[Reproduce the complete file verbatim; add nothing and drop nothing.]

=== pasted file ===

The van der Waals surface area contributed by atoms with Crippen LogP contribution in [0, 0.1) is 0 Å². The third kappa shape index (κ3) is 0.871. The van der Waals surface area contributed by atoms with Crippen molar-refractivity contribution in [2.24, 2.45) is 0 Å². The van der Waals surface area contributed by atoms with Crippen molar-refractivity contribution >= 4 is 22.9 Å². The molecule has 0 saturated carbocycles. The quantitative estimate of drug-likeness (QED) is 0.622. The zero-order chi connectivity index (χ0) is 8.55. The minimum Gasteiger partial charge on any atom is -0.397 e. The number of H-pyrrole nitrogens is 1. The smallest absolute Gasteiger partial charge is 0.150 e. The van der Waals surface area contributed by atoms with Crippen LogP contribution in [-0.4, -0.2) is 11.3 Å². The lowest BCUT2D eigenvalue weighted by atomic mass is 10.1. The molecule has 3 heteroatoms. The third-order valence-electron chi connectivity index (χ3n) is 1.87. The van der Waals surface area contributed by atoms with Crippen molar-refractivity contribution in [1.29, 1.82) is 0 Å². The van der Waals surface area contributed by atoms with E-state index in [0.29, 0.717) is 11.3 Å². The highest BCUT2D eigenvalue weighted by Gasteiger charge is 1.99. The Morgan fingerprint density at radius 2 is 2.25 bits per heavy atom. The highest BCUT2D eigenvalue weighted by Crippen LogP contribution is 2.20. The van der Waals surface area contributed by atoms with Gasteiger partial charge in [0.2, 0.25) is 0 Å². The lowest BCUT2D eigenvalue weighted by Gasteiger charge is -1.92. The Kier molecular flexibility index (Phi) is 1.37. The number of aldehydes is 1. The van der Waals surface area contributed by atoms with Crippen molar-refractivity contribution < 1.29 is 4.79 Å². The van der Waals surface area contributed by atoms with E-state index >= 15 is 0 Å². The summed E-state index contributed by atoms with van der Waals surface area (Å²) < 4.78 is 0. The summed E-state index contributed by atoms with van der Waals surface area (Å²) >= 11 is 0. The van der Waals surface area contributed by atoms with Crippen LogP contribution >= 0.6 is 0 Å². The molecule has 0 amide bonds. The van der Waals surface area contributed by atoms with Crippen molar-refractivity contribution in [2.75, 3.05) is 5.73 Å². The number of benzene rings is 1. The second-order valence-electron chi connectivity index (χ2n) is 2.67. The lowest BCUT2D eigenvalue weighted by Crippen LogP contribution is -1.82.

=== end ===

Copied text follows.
The van der Waals surface area contributed by atoms with Crippen LogP contribution in [0, 0.1) is 0 Å². The third kappa shape index (κ3) is 0.871. The van der Waals surface area contributed by atoms with Crippen molar-refractivity contribution in [2.24, 2.45) is 0 Å². The van der Waals surface area contributed by atoms with Crippen molar-refractivity contribution >= 4 is 22.9 Å². The molecule has 0 saturated carbocycles. The quantitative estimate of drug-likeness (QED) is 0.622. The zero-order chi connectivity index (χ0) is 8.55. The minimum Gasteiger partial charge on any atom is -0.397 e. The number of H-pyrrole nitrogens is 1. The smallest absolute Gasteiger partial charge is 0.150 e. The van der Waals surface area contributed by atoms with Crippen LogP contribution in [-0.4, -0.2) is 11.3 Å². The lowest BCUT2D eigenvalue weighted by atomic mass is 10.1. The molecule has 3 heteroatoms. The third-order valence-electron chi connectivity index (χ3n) is 1.87. The van der Waals surface area contributed by atoms with Crippen molar-refractivity contribution in [1.29, 1.82) is 0 Å². The van der Waals surface area contributed by atoms with E-state index in [0.29, 0.717) is 11.3 Å². The highest BCUT2D eigenvalue weighted by Gasteiger charge is 1.99. The Morgan fingerprint density at radius 2 is 2.25 bits per heavy atom. The highest BCUT2D eigenvalue weighted by Crippen LogP contribution is 2.20. The van der Waals surface area contributed by atoms with Gasteiger partial charge in [0.2, 0.25) is 0 Å². The lowest BCUT2D eigenvalue weighted by Gasteiger charge is -1.92. The Kier molecular flexibility index (Phi) is 1.37. The number of aldehydes is 1. The van der Waals surface area contributed by atoms with Crippen molar-refractivity contribution < 1.29 is 4.79 Å². The van der Waals surface area contributed by atoms with E-state index >= 15 is 0 Å². The summed E-state index contributed by atoms with van der Waals surface area (Å²) < 4.78 is 0. The summed E-state index contributed by atoms with van der Waals surface area (Å²) >= 11 is 0. The van der Waals surface area contributed by atoms with Crippen LogP contribution >= 0.6 is 0 Å². The molecule has 0 amide bonds. The van der Waals surface area contributed by atoms with Crippen molar-refractivity contribution in [2.75, 3.05) is 5.73 Å². The number of benzene rings is 1. The second-order valence-electron chi connectivity index (χ2n) is 2.67. The lowest BCUT2D eigenvalue weighted by Crippen LogP contribution is -1.82.